(These stories are for real)
We asked our members to share stories of April Fools' Day pranks played by them or on them when they worked at Chase or the merged banks. We believe these stories are true! If you want to add a story, send it to email@example.com.
From Tony Lord: Setting the scene: I am at the end of my tenure in Global Credit, and had just been assigned to Chase, Singapore (where I had the pleasure of reporting to Hendrik J. Kwant). I receive a phone call from a Dr. (forget the name) from Chase's Medical Department. He told me that there had been an outbreak of Rabies in Singapore, and that my family had to come to Chase Medical to receive a series of anti-Rabies innoculations.
I'd lived long enough in Asia to know about Rabies, and what Rabies shots involve, and I started to protest, only to be told firmly that I had no alternative. David Rockefeller was due to arrive in Singapore to hold an International Forum, the day after we arrived. Sooooo, I responded that when David checked in for a series of anti-Rabies shots, the family would be there too. End of conversation.
About 10 minutes later, my phone rings, and it's Brother Peter Larr, confessing responsibility for a very effective joke.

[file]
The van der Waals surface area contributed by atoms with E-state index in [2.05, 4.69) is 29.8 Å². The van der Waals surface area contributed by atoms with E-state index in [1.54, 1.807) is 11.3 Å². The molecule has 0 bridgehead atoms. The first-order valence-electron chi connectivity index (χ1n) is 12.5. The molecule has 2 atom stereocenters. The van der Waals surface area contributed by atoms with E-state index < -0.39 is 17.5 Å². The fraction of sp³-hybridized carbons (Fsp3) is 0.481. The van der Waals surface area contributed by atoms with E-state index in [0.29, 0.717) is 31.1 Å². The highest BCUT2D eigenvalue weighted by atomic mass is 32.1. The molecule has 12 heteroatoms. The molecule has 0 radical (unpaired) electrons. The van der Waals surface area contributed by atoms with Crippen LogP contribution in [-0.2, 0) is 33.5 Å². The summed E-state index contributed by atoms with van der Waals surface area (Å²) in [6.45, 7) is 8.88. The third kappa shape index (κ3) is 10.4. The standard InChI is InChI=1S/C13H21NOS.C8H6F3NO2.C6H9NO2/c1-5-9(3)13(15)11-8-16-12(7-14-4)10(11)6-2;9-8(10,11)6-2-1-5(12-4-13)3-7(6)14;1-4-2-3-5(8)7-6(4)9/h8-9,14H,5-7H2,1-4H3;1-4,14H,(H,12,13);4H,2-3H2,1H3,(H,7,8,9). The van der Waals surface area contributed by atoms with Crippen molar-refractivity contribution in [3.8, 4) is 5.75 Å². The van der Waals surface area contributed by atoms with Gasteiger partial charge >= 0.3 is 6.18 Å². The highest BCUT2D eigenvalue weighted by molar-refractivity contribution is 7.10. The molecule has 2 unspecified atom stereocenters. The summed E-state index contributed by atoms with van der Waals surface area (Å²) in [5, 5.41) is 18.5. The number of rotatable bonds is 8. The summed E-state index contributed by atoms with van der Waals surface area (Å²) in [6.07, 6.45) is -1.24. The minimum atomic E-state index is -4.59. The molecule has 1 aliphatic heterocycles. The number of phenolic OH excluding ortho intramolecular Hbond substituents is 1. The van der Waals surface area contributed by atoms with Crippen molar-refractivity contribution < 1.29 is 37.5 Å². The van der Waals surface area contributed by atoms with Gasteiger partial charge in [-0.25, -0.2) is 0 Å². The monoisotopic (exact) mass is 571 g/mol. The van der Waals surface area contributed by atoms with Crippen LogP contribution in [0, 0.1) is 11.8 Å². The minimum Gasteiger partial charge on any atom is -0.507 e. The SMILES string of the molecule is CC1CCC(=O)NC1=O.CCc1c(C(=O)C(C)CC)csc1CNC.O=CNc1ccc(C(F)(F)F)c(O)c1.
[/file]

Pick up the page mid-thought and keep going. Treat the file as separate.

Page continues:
From Bryan Carter: I was much amused to read your April Fool reminiscence, starring of course no other than my dear friend Peter Larr.
I had the pleasure to work with Peter for a number of years and became very aware of his predilection for practical jokes. Many of us were unsuspecting subjects of his antics and in September 1991 on a Friday afternoon we decided it was time to strike back…..
Peter was utterly wed to his PRS system, an archaic piece of software with which he maintained contact with his many and varied contacts around the world - today it would be called his 'Address Book'. We decided it was time for this software to be deleted from his computer.
The execution of this plot involved the creation of a fictitious systems analyst named U. B. Court (as in "you be caught") and we constructed the attached memorandum recommending to the then CIO, Craig Goldman, that this software should be removed from Peter's computer. The memo was left on Peter's desk.
In his own inimicable way Peter went ballistic and insisted that Mr. Court be located and brought before him; Craig Goldman, unaware of the joke, spent several hours trying to locate this fictitious member of staff.
Around 5 pm we decided the joke was getting out of hand and confessed. To his credit ,Peter said nothing; he simply arrived in my office along with all my staff and produced a large pair of scissors:I still have the two halves of one of my favorite ties!
As a postscript: I received a phone call from an unamused Craig Goldman, who stated simply that while he found the incident mildly amusing it was not terribly smart and would I next time inform him before he wasted an entire afternoon trying to locate a member of his staff who did not exist.